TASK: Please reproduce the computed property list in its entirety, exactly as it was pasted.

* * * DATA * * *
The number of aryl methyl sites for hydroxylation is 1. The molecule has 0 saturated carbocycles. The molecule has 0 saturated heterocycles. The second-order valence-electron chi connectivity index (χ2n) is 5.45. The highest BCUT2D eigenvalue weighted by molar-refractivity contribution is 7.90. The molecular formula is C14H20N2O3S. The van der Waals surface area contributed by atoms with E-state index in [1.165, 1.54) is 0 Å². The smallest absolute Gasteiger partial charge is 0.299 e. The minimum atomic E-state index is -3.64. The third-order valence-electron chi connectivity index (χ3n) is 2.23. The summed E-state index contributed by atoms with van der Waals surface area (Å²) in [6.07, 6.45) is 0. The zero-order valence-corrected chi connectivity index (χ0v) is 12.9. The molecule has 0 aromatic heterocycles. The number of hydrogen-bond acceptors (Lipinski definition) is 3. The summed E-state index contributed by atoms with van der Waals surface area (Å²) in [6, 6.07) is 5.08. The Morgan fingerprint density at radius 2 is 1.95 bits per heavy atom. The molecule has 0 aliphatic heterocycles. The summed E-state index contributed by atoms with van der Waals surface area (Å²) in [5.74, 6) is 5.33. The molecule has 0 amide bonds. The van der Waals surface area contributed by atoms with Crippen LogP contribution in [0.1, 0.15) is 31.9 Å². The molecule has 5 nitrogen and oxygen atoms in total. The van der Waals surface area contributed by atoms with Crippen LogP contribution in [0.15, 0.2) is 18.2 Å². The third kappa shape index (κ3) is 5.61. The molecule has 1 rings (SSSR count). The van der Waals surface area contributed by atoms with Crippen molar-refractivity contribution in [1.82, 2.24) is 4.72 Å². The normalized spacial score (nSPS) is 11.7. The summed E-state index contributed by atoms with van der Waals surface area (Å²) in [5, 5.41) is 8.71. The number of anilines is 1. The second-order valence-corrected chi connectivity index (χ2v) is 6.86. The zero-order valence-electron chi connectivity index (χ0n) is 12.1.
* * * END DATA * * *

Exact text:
The number of aryl methyl sites for hydroxylation is 1. The molecule has 0 saturated carbocycles. The molecule has 0 saturated heterocycles. The second-order valence-electron chi connectivity index (χ2n) is 5.45. The highest BCUT2D eigenvalue weighted by molar-refractivity contribution is 7.90. The molecular formula is C14H20N2O3S. The van der Waals surface area contributed by atoms with E-state index in [1.165, 1.54) is 0 Å². The smallest absolute Gasteiger partial charge is 0.299 e. The minimum atomic E-state index is -3.64. The third-order valence-electron chi connectivity index (χ3n) is 2.23. The summed E-state index contributed by atoms with van der Waals surface area (Å²) in [6.07, 6.45) is 0. The zero-order valence-corrected chi connectivity index (χ0v) is 12.9. The molecule has 0 aromatic heterocycles. The number of hydrogen-bond acceptors (Lipinski definition) is 3. The summed E-state index contributed by atoms with van der Waals surface area (Å²) in [6, 6.07) is 5.08. The Morgan fingerprint density at radius 2 is 1.95 bits per heavy atom. The molecule has 0 aliphatic heterocycles. The summed E-state index contributed by atoms with van der Waals surface area (Å²) in [5.74, 6) is 5.33. The molecule has 0 amide bonds. The van der Waals surface area contributed by atoms with Crippen LogP contribution in [0.1, 0.15) is 31.9 Å². The molecule has 5 nitrogen and oxygen atoms in total. The van der Waals surface area contributed by atoms with Crippen LogP contribution in [0.15, 0.2) is 18.2 Å². The third kappa shape index (κ3) is 5.61. The molecule has 1 rings (SSSR count). The van der Waals surface area contributed by atoms with Crippen molar-refractivity contribution in [1.82, 2.24) is 4.72 Å². The normalized spacial score (nSPS) is 11.7. The summed E-state index contributed by atoms with van der Waals surface area (Å²) in [5, 5.41) is 8.71. The number of anilines is 1. The second-order valence-corrected chi connectivity index (χ2v) is 6.86. The zero-order valence-electron chi connectivity index (χ0n) is 12.1.